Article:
The cables reveal that some of BP's partners in the gas field were upset that the company was so secretive about the incident that it even allegedly withheld information from them. They also say that BP was lucky that it was able to evacuate its 212 workers safely after the incident, which resulted in two fields being shut and output being cut by at least 500,000 barrels a day with production disrupted for months."
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Der Spiegel: The Unwanted Iran Brokers: US Irked by Over-Eager Swiss Diplomats

"In 2006 and 2007 Swiss diplomats tried to usher the Americans and Iranians to the negotiating table. Recently published US diplomatic cables show how deeply the Swiss initiative irked Washington -- and how Bern refused to give up despite repeated requests from the US.

That US diplomats posted in Bern were upset by the efforts of Swiss Foreign Minister Micheline Calmy-Rey to intervene in the conflict surrounding Iran's nuclear program in 2006 and 2007 and force themselves on the United States as an intermediary is well known. But just how upset has now become clear from the confidential diplomatic cables released by WikiLeaks."
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El País: Vuelos CIA: Sócrates aprobó en secreto los vuelos desde Guantánamo (CIA flights: [Portuguese prime minister José] Sócrates secretly approved flights from Guantanamo)

"El primer ministro portugués, José Sócrates, y el ministro de Asuntos Exteriores, Luis Amado, autorizaron el sobrevuelo de aviones estadounidenses con prisioneros repatriados de la cárcel de Guantánamo, y el uso de la base aérea estadounidense de Lajes, en las islas Azores, aunque el Gobierno luso nunca lo ha reconocido públicamente. Varios cables de la Embajada de EE UU en Lisboa entre los años 2006 y 2009 dan cuenta de las presiones de Washington y la cautela con la que actuó el Ejecutivo portugués para autorizar dichos vuelos. Las denuncias de la existencia de prisiones clandestinas en Europa (Rumania y Polonia) y de vuelos secretos de la CIA, en los que detenidos de origen árabe, sospechosos de terrorismo, eran trasladados clandestinamente en aviones estadounidenses a Guantánamo, habían levantado una gran polvareda en Portugal."
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The Guardian: WikiLeaks cables: Thai leaders doubt suitability of prince to become king

"Thai leaders harbour grave misgivings about the crown prince's fitness to become king owing to his reputation as a womaniser and links to a fugitive former prime minister, according to a leaked US diplomatic cable.

Three senior members of Thailand's powerful privy council, a group of advisers appointed by the king, make clear their preference for an alternative to Prince Maha Vajiralongkorn, who is considered a political liability because of his extramarital affairs in several European countries."
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Der Spiegel: 'Coded Language' and Yes Men: Cables of Confusion from the Heart of the Vatican

"US diplomats seem bemused with the hierarchical structures and the lack of sophistication within the Vatican. Not only do most Catholic Church leaders lack an e-mail account, only a few "are aware of imminent decisions."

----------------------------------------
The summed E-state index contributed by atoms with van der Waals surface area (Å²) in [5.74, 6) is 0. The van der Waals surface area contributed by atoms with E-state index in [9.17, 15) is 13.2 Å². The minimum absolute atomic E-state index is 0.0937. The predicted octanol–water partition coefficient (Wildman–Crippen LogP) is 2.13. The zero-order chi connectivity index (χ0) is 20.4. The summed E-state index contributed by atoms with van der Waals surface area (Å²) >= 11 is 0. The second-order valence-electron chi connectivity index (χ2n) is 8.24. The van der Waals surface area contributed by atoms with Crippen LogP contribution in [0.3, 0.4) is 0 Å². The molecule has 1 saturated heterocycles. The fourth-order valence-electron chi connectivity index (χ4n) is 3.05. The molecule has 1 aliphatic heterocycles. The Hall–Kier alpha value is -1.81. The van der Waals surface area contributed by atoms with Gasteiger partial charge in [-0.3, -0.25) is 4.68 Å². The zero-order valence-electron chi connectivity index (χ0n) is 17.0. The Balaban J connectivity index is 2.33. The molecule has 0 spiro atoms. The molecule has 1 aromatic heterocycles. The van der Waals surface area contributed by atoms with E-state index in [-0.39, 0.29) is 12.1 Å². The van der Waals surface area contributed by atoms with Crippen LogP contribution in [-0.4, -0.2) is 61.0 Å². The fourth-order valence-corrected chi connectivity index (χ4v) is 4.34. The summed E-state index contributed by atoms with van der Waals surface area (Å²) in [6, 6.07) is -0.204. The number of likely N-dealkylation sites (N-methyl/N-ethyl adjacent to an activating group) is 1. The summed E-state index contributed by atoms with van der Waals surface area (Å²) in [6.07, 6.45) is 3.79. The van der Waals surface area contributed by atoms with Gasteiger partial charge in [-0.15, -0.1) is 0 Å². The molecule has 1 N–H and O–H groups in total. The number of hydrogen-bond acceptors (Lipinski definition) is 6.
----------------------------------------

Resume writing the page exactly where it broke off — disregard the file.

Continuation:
A month after the German Cardinal Joseph Ratzinger was elected pope in the Sistine Chapel, on April 19, 2005, the US Embassy to the Vatican sent a cable to the State Department in Washington providing its first readings on what the United States and the world at large should expect from the new head of the Roman Catholic Church."
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El País: Temor a una intervención militar de Chávez a favor del régimen cubano (Worries about a military intervention by Chávez in support of the Cuban regime)

"La Embajada de EE UU en Caracas recomendó al Departamento de Estado que advirtiera a Hugo Chávez contra la tentación de intervenir en Cuba si la enfermedad y eventual fallecimiento de Fidel Castro condujera a algún tipo de convulsión social en la isla caribeña, según consta en un cable enviado a Washington poco después de que en La Habana se anunciara la grave enfermedad de Castro."
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The Guardian: WikiLeaks cables: Chevron discussed oil project with Tehran, claims Iraqi PM

"The US energy firm Chevron negotiated with Tehran about developing an Iraq-Iran cross-border oilfield in spite of tight US sanctions, according to the Iraqi prime minister in leaked diplomatic cables.

Nouri al-Maliki's claim, reported in the cables, that Chevron was in discussions with the Iranian government will raise eyebrows in Europe and other parts of the world where international companies have come under significant pressure from Washington to end investments and other financial dealings with Tehran.

Chevron declined to either confirm or deny that it had been in contact with Iran, and confined its reaction to a statement saying it had not done, and would not do, anything in violation of US law."
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Le Monde: WikiLeaks : Ukraine, la déception Timochenko (Ukraine, Tymoshenko's deception)